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The Healing Power of Nature

The Healing Power of Nature woods

Research shows once again that people are influenced for the better by living close to trees and fields. Apparently, those people who live near a park have fewer cravings. This is because, being close to nature reduces depression and thus the desire to binge. I recall a study that was done at the State Prison of Southern Michigan in the U.S. during the Seventies. Half of the prisoners’ cells looked out over rolling farmland and trees, while the other half looked out onto a bare brick wall. It was found that those who had a green, rural view were 24 percent less likely to have physical or mental health problems, which proves just how important green spaces are for our mental health.


Lately, there is a reverse trend to use rather than to sell school playing fields. Some schools even have an allotment-type space where the children learn how to grow vegetables that the school cook can use in the kitchen. The activity takes children away from their PlayStations and makes it easy for them to like and eat all the vegetables that they grow themselves. Being in the fresh air and getting their hands dirty is greatly beneficial to their wellbeing, to the feeling of belonging to a little community, and to developing an interesting vocabulary, what with all the plant names, the different types of soil….. It can only be highly recommended.

The recent technological takeover of the lives of children and even their parents has resulted in the fragmentation of family life. Often seen as a joke, at which to poke fun, in adverts showing everybody everywhere looking, checking or texting their mobiles, even when dining out, in reality, it has resulted in a huge rise in mental problems among the young and their sense of isolation. It was wonderful to see that so many people agree that nature is the only answer. With that in mind, the garden designed by the Duchess of Cambridge at the Chelsea Flower show is my favourite. With its woodland setting, a brook, a treehouse, luscious ferns with slabs and pebbles galore, it was loved by her own three children, and indeed it was a wonderland, where they played, learning while being active.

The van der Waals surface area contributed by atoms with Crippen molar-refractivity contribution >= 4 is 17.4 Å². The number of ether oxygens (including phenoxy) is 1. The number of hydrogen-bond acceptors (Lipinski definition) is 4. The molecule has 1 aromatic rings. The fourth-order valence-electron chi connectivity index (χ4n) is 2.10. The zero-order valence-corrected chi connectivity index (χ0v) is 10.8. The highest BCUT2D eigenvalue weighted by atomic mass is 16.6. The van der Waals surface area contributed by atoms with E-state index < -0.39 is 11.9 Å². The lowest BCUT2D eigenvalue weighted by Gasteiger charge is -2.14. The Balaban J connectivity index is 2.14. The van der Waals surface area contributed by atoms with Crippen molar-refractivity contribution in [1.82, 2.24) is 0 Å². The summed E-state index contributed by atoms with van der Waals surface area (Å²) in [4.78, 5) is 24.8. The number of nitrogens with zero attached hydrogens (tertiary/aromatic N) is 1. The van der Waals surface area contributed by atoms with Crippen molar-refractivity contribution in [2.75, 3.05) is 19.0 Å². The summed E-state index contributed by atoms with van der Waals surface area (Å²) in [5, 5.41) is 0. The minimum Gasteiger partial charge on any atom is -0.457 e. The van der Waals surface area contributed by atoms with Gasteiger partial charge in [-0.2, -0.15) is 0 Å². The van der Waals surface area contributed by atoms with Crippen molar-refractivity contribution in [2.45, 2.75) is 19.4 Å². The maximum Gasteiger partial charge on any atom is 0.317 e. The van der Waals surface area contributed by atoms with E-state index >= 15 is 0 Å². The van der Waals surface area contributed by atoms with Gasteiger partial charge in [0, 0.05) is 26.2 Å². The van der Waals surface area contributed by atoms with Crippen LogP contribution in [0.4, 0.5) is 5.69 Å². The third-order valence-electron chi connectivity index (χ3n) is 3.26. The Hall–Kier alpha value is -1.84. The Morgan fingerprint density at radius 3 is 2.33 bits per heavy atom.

A few days ago new research advocated having a potted plant at our desk in the office as it will reduce stress and anxiety at work. The workers in the office were asked to look for 3 minutes at their potted plant and their heart rate had fallen. The workers appreciated being able to look away from their screens and it became a talking point. The findings could be helpful to 600,000 people in  Britain who suffer from work-related stress, depression or anxiety.

It seems that nature offers the answer to many of our problems.      

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